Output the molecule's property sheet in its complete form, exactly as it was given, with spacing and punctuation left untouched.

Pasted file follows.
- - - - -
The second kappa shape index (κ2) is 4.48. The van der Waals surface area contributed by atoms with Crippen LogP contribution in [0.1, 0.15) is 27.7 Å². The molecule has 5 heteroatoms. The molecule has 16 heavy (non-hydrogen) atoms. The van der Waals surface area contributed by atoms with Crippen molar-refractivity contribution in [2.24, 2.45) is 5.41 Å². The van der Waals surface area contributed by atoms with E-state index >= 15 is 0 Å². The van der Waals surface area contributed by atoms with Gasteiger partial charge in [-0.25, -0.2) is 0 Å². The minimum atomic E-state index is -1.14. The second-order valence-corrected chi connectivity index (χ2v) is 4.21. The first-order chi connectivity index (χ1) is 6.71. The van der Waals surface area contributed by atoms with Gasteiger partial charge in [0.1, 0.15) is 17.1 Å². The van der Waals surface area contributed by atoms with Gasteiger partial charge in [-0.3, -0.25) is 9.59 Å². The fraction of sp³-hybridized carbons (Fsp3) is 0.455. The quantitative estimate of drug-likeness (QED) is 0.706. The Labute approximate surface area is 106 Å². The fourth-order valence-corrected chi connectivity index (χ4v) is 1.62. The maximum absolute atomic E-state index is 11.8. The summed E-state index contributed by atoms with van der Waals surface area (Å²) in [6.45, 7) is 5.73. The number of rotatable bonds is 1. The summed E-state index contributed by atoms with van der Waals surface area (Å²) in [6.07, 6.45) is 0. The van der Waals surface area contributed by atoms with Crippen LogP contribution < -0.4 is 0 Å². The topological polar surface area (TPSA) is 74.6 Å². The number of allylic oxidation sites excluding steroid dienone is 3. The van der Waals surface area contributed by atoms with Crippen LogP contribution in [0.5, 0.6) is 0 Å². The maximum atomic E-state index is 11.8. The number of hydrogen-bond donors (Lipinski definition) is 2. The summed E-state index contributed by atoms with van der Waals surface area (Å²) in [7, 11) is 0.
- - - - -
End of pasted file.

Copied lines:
The second kappa shape index (κ2) is 4.48. The van der Waals surface area contributed by atoms with Crippen LogP contribution in [0.1, 0.15) is 27.7 Å². The molecule has 5 heteroatoms. The molecule has 16 heavy (non-hydrogen) atoms. The van der Waals surface area contributed by atoms with Crippen molar-refractivity contribution in [2.24, 2.45) is 5.41 Å². The van der Waals surface area contributed by atoms with E-state index >= 15 is 0 Å². The van der Waals surface area contributed by atoms with Gasteiger partial charge in [-0.25, -0.2) is 0 Å². The minimum atomic E-state index is -1.14. The second-order valence-corrected chi connectivity index (χ2v) is 4.21. The first-order chi connectivity index (χ1) is 6.71. The van der Waals surface area contributed by atoms with Gasteiger partial charge in [0.1, 0.15) is 17.1 Å². The van der Waals surface area contributed by atoms with Gasteiger partial charge in [-0.3, -0.25) is 9.59 Å². The fraction of sp³-hybridized carbons (Fsp3) is 0.455. The quantitative estimate of drug-likeness (QED) is 0.706. The Labute approximate surface area is 106 Å². The fourth-order valence-corrected chi connectivity index (χ4v) is 1.62. The maximum absolute atomic E-state index is 11.8. The summed E-state index contributed by atoms with van der Waals surface area (Å²) in [6.45, 7) is 5.73. The number of rotatable bonds is 1. The summed E-state index contributed by atoms with van der Waals surface area (Å²) in [6.07, 6.45) is 0. The van der Waals surface area contributed by atoms with Crippen LogP contribution < -0.4 is 0 Å². The topological polar surface area (TPSA) is 74.6 Å². The number of allylic oxidation sites excluding steroid dienone is 3. The van der Waals surface area contributed by atoms with Crippen LogP contribution in [0.5, 0.6) is 0 Å². The maximum atomic E-state index is 11.8. The number of hydrogen-bond donors (Lipinski definition) is 2. The summed E-state index contributed by atoms with van der Waals surface area (Å²) in [7, 11) is 0.